Hector Daniel Alonso

by Annie Merkley


How can you become a hero for your community? It can be as easy as taking a hobby you love and sharing it with those around you. Héctor Daniel Alonso took his appreciation of kayaking and introduced Centro de Actividades Náuticas y Ecológicas to the small island community of Isla Martín García. Through this act of sharing and opening of CANE, it changed the dynamic of life for the children of this isolated locale and offered an opportunity to develop a nautical culture that was lacking prior.

In many ways this quaint oasis feels frozen in time, a hundred years or so seem to melt away stepping off the catamaran. From the riverfront town of Tigre north of Buenos Aires, Argentina, the boat ride is around an hour. However, this island’s environment is a world away from Buenos Aires’ raucous city streets. This gorgeous wildlife refuge boasts birds and butterflies galore that flit about a tree-lined park at the heart of the island’s tiny town center. Sun glitters gold off the rippling brown water of the vast Río de la Plata. The rustle of leaves and hum of insects fill the air with the delta’s symphony. It’s not hard to understand why Alonso, originally from mainland Argentina desired to spend more time in this relaxed island nature reserve.


Alonso sits cross-legged outside of CANE explaining that 10 years ago his decision to start a kayak rental shop and become an instructor was very personal. It was a passion, an idea to live and spend more time in nature. Alonso also saw an open window to present adolescents with a positive activity in their lives. Martín García’s population of 123 consists of couple of dozen children who had no organized after school recreational activities. By getting involved with kayaking it put them in direct contact with the river that surrounds them and opened up a whole new world.

The payment Alonso receives from renting kayaks to tourists grants him the ability to offer free lessons and use of equipment to the local children. They have now been involved with international long-distance kayaking competitions where the secluded students have met individuals from other parts of the globe. Alonso and the students have grown together and the project has become a kind of cultural exchange. Alonso hires high school students to work at CANE and therefore creates jobs on an island with sparse work possibilities. He is also resourcing materials from abandoned buildings to construct a bridge enabling better access for kayakers to enter the river.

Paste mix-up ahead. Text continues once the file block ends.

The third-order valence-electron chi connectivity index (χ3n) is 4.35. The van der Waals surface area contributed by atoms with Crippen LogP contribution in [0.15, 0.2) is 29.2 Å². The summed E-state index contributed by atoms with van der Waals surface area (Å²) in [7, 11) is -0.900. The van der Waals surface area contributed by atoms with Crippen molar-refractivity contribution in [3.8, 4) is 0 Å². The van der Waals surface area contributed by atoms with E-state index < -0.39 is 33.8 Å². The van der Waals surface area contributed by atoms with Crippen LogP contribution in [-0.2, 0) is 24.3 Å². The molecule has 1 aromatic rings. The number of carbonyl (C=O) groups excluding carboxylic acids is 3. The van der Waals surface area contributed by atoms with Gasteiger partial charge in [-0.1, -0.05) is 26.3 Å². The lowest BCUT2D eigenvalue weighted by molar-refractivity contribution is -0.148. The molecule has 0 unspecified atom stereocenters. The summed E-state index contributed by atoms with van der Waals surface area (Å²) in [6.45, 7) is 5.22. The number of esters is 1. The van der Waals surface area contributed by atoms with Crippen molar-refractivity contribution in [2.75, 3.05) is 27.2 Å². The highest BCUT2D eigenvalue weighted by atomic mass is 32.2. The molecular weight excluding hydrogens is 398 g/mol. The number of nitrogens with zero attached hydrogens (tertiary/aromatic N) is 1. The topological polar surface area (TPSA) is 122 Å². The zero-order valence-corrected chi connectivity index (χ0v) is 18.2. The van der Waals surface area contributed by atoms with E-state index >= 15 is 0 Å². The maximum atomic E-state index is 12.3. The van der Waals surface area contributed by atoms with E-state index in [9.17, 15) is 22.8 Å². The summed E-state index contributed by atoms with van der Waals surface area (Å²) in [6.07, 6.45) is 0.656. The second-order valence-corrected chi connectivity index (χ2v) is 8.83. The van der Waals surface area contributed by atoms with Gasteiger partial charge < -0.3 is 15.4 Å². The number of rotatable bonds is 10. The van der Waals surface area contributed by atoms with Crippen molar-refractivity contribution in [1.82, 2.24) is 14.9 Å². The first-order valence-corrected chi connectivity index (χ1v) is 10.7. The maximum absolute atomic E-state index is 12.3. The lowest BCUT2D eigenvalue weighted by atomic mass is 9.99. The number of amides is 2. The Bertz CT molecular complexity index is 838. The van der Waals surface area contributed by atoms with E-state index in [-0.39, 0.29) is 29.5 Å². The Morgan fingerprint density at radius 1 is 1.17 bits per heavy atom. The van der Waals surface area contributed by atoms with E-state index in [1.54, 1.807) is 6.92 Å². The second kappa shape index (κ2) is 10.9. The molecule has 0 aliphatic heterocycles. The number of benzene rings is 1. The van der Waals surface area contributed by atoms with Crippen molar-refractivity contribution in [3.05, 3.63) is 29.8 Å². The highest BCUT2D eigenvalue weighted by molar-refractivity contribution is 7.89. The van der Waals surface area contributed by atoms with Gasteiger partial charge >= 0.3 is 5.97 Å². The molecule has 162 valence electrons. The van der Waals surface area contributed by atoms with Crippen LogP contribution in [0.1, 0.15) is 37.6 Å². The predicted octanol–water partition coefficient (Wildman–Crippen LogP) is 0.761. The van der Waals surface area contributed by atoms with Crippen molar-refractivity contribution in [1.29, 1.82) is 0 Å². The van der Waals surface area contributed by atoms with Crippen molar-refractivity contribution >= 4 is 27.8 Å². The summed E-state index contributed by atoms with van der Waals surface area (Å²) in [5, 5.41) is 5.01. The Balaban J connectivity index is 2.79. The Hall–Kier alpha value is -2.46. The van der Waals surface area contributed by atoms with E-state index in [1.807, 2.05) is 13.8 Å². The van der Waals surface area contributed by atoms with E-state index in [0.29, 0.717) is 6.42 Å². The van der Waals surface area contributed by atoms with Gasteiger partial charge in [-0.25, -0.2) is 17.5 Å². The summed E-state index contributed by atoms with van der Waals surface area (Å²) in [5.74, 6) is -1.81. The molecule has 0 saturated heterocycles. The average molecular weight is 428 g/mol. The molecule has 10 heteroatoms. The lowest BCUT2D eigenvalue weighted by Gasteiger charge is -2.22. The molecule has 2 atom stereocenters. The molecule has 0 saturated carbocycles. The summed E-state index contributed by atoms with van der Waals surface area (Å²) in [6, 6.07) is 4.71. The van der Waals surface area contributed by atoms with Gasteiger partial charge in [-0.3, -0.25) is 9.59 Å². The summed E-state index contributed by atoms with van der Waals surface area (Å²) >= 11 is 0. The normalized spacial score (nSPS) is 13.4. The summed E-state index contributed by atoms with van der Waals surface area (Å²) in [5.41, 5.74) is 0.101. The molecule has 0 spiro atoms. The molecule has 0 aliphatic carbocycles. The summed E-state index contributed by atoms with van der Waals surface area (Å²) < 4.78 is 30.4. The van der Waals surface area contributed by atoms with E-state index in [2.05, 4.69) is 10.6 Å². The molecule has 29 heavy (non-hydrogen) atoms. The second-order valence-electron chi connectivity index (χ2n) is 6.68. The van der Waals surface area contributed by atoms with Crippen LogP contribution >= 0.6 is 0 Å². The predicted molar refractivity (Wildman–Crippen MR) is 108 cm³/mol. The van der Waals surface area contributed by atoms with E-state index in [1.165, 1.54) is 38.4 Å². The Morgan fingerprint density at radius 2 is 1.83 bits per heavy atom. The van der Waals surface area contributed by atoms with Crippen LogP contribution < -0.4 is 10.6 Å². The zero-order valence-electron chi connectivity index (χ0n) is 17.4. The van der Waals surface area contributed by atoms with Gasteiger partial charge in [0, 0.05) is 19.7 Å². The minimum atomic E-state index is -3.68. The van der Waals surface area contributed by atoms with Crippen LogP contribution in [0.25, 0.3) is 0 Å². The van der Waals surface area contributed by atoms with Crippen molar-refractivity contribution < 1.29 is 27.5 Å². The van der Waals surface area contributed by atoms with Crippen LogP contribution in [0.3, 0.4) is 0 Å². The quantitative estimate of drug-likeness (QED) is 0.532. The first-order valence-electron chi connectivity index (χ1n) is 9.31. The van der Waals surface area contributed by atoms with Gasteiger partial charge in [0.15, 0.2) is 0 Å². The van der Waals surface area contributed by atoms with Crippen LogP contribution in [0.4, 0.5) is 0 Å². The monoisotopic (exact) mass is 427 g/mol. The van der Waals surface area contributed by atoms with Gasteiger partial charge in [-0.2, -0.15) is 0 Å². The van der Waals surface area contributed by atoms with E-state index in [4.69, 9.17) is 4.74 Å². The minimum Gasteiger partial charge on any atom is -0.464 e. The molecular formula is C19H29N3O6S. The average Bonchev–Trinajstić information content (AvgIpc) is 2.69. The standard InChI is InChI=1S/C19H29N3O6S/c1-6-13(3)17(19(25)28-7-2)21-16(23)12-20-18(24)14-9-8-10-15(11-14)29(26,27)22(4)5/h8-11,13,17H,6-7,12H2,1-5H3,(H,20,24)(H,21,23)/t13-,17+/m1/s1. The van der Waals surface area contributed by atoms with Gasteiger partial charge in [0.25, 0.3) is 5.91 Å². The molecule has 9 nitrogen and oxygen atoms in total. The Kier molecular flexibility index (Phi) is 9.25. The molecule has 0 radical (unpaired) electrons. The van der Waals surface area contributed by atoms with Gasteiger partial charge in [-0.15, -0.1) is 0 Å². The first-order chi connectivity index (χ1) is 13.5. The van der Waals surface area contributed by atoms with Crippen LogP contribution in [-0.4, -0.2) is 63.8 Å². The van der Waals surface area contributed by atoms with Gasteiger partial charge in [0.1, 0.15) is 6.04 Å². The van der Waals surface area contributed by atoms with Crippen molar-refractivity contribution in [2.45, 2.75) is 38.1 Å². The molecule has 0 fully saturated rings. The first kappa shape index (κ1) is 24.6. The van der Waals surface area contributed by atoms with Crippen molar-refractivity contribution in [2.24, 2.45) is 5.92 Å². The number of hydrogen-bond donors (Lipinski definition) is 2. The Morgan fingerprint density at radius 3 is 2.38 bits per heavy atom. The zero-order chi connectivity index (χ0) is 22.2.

In a country unrenowned for watersports, Alonso single-handedly put Martín García on the map. It is now a well-known destination for kayaking. “Es como baseball en Cuba,” (It’s like baseball in Cuba) he says and laughs comparing the popularity and found identity tied up in the islanders’ love of their sports.  

With an infectious smile and sense of pride and gratitude, Alonso states that sometime life touches you and says, “Are you sure this is the way?” He says you have to listen when a passion grabs you and shows you a way to help others, to help change the lives of children.


Page created on 5/2/2015 6:58:29 PM

Last edited 1/5/2017 4:33:21 PM

The beliefs, viewpoints and opinions expressed in this hero submission on the website are those of the author and do not necessarily reflect the beliefs, viewpoints and opinions of The MY HERO Project and its staff.

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Annie Merkley is a freelance journalist doing an around the world trip in 2015, meeting many heroes along the way!